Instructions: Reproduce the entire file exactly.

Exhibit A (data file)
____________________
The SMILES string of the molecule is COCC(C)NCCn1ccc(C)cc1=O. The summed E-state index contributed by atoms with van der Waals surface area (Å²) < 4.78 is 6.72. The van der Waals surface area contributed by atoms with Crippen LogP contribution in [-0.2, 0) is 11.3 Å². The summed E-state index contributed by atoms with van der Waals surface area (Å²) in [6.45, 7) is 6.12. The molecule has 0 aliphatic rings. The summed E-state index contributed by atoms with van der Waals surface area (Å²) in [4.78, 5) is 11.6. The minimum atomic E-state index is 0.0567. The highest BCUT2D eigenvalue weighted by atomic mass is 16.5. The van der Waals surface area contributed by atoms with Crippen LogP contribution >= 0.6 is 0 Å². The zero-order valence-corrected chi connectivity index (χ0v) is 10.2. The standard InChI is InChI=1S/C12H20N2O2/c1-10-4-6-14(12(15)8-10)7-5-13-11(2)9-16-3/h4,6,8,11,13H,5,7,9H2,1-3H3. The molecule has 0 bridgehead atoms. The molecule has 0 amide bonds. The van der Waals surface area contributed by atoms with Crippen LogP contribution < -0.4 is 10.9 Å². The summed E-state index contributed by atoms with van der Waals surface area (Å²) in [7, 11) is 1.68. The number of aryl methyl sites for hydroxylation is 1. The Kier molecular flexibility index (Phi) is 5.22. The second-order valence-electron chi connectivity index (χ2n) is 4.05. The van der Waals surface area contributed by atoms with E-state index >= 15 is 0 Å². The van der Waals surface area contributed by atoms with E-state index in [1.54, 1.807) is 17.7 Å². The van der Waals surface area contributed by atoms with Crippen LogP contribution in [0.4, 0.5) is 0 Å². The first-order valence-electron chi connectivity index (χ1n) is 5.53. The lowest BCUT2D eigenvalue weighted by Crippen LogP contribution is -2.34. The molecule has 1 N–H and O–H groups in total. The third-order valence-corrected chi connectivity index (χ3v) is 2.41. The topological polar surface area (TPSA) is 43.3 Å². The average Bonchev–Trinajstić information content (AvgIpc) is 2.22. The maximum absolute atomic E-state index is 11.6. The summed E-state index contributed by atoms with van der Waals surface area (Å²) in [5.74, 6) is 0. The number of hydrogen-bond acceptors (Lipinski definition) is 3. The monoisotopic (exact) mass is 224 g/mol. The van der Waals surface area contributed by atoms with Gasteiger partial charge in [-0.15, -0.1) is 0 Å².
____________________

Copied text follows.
The SMILES string of the molecule is COCC(C)NCCn1ccc(C)cc1=O. The summed E-state index contributed by atoms with van der Waals surface area (Å²) < 4.78 is 6.72. The van der Waals surface area contributed by atoms with Crippen LogP contribution in [-0.2, 0) is 11.3 Å². The summed E-state index contributed by atoms with van der Waals surface area (Å²) in [6.45, 7) is 6.12. The molecule has 0 aliphatic rings. The summed E-state index contributed by atoms with van der Waals surface area (Å²) in [4.78, 5) is 11.6. The minimum atomic E-state index is 0.0567. The highest BCUT2D eigenvalue weighted by atomic mass is 16.5. The van der Waals surface area contributed by atoms with Crippen LogP contribution >= 0.6 is 0 Å². The zero-order valence-corrected chi connectivity index (χ0v) is 10.2. The standard InChI is InChI=1S/C12H20N2O2/c1-10-4-6-14(12(15)8-10)7-5-13-11(2)9-16-3/h4,6,8,11,13H,5,7,9H2,1-3H3. The molecule has 0 bridgehead atoms. The molecule has 0 amide bonds. The van der Waals surface area contributed by atoms with Crippen LogP contribution < -0.4 is 10.9 Å². The summed E-state index contributed by atoms with van der Waals surface area (Å²) in [7, 11) is 1.68. The number of aryl methyl sites for hydroxylation is 1. The Kier molecular flexibility index (Phi) is 5.22. The second-order valence-electron chi connectivity index (χ2n) is 4.05. The van der Waals surface area contributed by atoms with E-state index >= 15 is 0 Å². The van der Waals surface area contributed by atoms with E-state index in [1.54, 1.807) is 17.7 Å². The van der Waals surface area contributed by atoms with Crippen LogP contribution in [0.4, 0.5) is 0 Å². The first-order valence-electron chi connectivity index (χ1n) is 5.53. The lowest BCUT2D eigenvalue weighted by Crippen LogP contribution is -2.34. The molecule has 1 N–H and O–H groups in total. The third-order valence-corrected chi connectivity index (χ3v) is 2.41. The topological polar surface area (TPSA) is 43.3 Å². The average Bonchev–Trinajstić information content (AvgIpc) is 2.22. The maximum absolute atomic E-state index is 11.6. The summed E-state index contributed by atoms with van der Waals surface area (Å²) in [5.74, 6) is 0. The number of hydrogen-bond acceptors (Lipinski definition) is 3. The monoisotopic (exact) mass is 224 g/mol. The van der Waals surface area contributed by atoms with Gasteiger partial charge in [-0.15, -0.1) is 0 Å².